Fears for wolf population after ‘catastrophic’ forest fire in Spain | Spain

The Spanish government has declared the Sierra de la Culebra mountain range in Zamora province a disaster area after a fire destroyed 30,000 hectares (74,000 acres) of woodland, raising fears for the future of the region. local wolf population.

The decision gives the region of Castilla y León immediate access to €2m (£1.7m) in economic recovery funds to help repair the damage caused by the worst fire of the decade, which has destroyed a vast expanse of the 600 km2 biosphere reserve in northwest Spain.

The fire started a week ago and spread rapidly, fanned by strong winds and unusually high temperatures for the season. More than 650 firefighters from across Spain battled to contain the blaze aided by planes and helicopters before it was finally brought under control on Sunday.

“The main problem now is soil erosion caused by wind and rain,” said WWF’s Luis Suárez. “It is fundamental that we stabilize the ground and restore the area in a way that makes it more fire resistant in the future, which involves sustainable activities such as traditional cattle grazing and responsible forest management.”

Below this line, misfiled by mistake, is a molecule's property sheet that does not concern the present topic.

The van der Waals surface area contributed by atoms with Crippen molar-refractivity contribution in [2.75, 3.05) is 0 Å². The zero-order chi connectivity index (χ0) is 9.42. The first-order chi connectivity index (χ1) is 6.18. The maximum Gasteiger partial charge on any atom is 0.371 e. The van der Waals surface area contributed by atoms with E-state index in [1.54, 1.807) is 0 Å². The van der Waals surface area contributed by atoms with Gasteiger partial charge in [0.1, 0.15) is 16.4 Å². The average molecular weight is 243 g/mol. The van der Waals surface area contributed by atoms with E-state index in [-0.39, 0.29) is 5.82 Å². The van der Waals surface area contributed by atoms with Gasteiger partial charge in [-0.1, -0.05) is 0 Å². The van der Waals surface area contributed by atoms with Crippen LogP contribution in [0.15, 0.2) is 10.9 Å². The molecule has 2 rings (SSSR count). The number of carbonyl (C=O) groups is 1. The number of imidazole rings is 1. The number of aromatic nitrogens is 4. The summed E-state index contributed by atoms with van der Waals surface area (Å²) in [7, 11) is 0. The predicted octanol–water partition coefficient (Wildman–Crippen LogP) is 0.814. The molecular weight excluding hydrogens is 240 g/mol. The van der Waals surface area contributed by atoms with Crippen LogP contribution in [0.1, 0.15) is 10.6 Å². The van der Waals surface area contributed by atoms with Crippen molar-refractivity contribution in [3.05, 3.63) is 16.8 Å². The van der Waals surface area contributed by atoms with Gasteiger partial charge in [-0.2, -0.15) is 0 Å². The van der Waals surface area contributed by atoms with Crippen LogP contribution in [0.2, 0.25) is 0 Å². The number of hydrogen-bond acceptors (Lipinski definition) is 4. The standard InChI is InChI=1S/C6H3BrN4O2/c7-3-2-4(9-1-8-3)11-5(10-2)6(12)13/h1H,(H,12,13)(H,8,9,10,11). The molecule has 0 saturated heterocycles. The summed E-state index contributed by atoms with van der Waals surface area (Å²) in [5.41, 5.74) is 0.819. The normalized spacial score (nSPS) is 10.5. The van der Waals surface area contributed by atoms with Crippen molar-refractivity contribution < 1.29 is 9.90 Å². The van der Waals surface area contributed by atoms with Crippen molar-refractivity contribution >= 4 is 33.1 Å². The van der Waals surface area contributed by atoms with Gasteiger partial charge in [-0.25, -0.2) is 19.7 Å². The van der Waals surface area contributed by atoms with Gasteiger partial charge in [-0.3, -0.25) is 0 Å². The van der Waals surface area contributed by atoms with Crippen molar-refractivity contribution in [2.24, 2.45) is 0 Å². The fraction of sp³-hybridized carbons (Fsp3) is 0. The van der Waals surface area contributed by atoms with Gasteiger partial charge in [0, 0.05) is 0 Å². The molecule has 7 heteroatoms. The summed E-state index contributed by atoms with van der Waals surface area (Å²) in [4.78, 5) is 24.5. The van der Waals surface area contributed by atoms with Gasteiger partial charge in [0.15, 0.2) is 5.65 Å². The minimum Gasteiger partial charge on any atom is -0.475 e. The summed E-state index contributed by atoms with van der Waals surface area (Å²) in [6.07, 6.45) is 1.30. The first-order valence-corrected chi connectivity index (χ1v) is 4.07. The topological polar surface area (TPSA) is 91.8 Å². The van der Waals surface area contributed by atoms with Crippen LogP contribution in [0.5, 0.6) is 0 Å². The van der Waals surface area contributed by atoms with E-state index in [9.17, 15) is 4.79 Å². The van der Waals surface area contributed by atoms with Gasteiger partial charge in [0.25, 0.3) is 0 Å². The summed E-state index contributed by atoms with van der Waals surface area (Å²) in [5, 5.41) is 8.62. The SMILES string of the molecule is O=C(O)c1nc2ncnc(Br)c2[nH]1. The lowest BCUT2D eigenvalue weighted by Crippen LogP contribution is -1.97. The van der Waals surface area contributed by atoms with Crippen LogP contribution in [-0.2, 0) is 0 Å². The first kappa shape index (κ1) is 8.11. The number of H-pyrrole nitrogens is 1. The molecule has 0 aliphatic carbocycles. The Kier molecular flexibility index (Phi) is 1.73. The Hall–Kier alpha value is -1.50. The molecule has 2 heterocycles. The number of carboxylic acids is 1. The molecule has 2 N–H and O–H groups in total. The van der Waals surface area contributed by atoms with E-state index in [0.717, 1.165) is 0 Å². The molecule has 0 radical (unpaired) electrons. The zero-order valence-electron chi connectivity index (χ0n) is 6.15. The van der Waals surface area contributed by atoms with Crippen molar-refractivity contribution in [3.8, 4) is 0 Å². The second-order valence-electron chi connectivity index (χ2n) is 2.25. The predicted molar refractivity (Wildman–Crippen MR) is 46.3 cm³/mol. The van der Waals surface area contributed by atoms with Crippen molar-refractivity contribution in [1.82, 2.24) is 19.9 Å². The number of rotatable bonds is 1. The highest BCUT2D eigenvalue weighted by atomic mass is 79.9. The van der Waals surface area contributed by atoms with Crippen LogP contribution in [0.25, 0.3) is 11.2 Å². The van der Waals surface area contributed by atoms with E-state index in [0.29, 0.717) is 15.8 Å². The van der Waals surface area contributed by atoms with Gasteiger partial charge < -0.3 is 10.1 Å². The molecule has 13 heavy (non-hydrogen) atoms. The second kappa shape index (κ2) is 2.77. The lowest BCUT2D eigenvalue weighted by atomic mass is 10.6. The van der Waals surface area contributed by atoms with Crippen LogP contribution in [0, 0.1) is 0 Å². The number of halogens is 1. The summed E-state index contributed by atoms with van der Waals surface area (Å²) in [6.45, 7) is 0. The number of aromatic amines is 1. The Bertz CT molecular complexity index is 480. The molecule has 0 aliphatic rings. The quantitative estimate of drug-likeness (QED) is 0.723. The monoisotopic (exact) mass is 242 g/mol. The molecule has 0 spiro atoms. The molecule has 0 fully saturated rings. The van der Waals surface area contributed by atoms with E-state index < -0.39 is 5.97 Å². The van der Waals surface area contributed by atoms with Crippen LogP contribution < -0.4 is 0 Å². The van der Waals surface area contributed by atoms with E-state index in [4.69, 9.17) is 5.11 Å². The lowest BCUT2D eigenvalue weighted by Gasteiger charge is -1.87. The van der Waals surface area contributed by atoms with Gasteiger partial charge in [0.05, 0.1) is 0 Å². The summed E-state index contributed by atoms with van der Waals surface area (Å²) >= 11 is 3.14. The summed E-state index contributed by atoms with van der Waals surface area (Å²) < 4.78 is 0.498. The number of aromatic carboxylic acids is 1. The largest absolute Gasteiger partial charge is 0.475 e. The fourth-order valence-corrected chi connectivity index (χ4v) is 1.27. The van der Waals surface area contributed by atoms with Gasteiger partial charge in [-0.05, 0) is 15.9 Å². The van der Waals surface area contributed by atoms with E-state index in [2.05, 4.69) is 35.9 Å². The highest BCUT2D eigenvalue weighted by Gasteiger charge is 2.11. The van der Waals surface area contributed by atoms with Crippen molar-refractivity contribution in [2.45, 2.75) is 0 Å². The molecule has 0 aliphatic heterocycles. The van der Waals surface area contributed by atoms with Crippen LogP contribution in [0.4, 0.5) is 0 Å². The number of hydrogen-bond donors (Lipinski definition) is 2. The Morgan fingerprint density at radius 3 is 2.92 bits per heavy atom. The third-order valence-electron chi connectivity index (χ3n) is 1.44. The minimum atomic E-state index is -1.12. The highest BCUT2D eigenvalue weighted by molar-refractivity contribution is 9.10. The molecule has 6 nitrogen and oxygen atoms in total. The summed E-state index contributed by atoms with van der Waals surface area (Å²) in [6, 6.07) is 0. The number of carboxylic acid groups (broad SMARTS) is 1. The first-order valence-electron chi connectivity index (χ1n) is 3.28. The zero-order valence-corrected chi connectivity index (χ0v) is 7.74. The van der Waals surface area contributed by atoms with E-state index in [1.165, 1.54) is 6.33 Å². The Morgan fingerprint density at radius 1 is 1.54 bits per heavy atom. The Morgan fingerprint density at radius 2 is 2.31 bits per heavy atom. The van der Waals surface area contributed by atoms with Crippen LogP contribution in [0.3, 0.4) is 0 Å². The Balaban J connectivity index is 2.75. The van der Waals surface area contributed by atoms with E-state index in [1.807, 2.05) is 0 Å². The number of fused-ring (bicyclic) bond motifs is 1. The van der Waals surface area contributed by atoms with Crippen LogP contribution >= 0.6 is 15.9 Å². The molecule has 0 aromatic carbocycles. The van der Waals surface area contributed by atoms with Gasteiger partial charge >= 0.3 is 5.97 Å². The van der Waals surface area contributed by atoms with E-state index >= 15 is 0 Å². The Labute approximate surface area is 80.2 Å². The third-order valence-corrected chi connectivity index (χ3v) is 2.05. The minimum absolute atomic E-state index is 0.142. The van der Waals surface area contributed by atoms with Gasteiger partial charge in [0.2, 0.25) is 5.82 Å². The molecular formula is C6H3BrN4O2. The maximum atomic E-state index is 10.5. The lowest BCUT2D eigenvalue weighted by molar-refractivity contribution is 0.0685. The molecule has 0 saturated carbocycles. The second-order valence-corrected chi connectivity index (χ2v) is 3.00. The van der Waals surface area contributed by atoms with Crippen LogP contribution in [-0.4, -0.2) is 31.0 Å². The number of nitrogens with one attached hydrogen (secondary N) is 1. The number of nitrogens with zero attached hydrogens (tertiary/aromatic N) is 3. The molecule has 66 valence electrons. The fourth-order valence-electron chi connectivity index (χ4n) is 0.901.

In addition to the loss of around 25,000 hectares of woodland, there are fears for the future of the local wolf population, one of the largest in Spain. The adults are thought to have escaped the flames, but the young were only a few weeks old and may not have survived.

“The females usually give birth in mid-May, so the cubs wouldn’t be very mobile,” Suárez said. “It’s highly unlikely that the females were able to get all the young out of the dens, but it’s too early to say for sure.”

The area is believed to be home to 10 wolf packs, each occupying their own vast territory, much of which has now been destroyed.

Zamora has been presented as a model for coexistence between farmers and wolves. A ban on hunting animals in northwest Spain, where most packs are concentrated, only came into force last month, despite opposition from right-wing lawmakers.

There are around 300 packs in Spain, each made up of up to eight wolves, the largest population in Western Europe.

The sierra is also home to large populations of deer, wild boar, mountain cats, otters and golden eagles. Observation towers have been built, giving visitors a rare opportunity to observe wolves in the wild.

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